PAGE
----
Job interviews are one of the more nerve-wracking experiences going around, particularly for university graduates. Polishing your resume, drafting cover letters and building a portfolio can be taxing, and that’s before you even get to the interview stage.
To give you a heads up, we’ve compiled a list of questions that tend to be asked in almost every interview, and provided some tips on how best to respond.
1. Can you tell me a little bit about yourself?
This is generally the first cab off the rank. Your prospective employer will want to get a gauge on the type of person you are and how you got here. It’s best to give a brief overview of your education and employment history but don’t spend five minutes describing your second year at uni in great detail. Don’t be afraid to mention where you are from, any major interests and why you work in this industry.
2. What do you know about the company?
This one definitely requires preparation. In years gone by, this would have been a more difficult task but in modern times, researching a company is easy. Comb through their website and pay specific attention to things like mission statements and about us sections, many of which will have photos and profiles on senior employees. Many businesses have a strong social media presence, so get acquainted with the company’s LinkedIn, Facebook, Twitter, Instagram and any other accounts they operate.
3. Why are you interested in this role?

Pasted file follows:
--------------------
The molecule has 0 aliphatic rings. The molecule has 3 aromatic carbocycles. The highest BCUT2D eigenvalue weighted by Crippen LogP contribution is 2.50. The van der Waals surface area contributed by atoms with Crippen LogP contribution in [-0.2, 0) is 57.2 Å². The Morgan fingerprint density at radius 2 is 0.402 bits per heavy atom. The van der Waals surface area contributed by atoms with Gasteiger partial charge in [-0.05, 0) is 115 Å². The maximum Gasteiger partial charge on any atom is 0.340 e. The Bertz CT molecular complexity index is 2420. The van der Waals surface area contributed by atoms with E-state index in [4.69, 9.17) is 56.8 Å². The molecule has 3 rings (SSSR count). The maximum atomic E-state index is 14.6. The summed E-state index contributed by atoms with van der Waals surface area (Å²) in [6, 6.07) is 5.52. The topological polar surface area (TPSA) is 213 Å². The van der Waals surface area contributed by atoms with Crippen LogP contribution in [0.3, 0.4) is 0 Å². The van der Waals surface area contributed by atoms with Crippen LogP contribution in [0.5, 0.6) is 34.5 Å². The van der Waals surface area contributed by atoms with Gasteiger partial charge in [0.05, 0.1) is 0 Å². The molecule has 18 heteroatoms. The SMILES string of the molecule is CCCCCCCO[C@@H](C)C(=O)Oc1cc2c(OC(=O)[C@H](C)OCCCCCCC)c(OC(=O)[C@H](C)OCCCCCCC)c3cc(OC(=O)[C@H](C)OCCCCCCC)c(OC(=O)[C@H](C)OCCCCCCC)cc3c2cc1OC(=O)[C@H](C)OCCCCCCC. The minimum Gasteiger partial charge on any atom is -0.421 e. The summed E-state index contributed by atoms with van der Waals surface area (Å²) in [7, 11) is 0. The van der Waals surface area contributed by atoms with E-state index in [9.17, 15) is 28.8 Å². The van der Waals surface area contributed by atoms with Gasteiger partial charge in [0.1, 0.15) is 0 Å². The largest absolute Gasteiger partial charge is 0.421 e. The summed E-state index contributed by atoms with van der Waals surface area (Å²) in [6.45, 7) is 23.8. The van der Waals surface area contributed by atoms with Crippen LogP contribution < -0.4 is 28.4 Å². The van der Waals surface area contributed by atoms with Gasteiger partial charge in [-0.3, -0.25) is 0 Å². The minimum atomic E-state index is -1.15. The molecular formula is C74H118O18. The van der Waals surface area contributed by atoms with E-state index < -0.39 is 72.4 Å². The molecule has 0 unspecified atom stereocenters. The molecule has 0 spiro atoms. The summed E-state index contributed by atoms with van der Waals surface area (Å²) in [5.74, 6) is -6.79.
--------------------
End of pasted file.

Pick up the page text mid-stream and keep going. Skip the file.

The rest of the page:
It’s wise to give a two-pronged answer here, one that includes how it will benefit both yourself professionally and the business. Highlight how your qualifications and experience are relevant to the company, and explain how you can use your skillset to influence the business in a positive way. From a personal perspective, refer to how you see strong potential for career growth and progression, or that this is a specific sector you want to work in.
4. Can you give an example of when you’ve resolved a conflict in a workplace/university environment?
This can be a tricky one, especially for fresh graduates who have never worked in a traditional professional environment. If this is the case, think back to any group assignment you’ve ever completed, where there is often an issue with some contributing less than others. You can even reference a former part-time job that isn’t relevant to the role you’re applying for – employers don’t tend to worry about the context, rather that you can identify a problem and figure out a way to fix it.
5. Do you have any weaknesses?
While it can seem like a loaded question, it is more about seeing whether you can critique yourself honestly, because you will have to get used to receiving feedback in the workforce. Avoid answers like “I’m too committed to my career” and give an honest appraisal about something that you are actively working on improving, with an example of how you are trying to get better.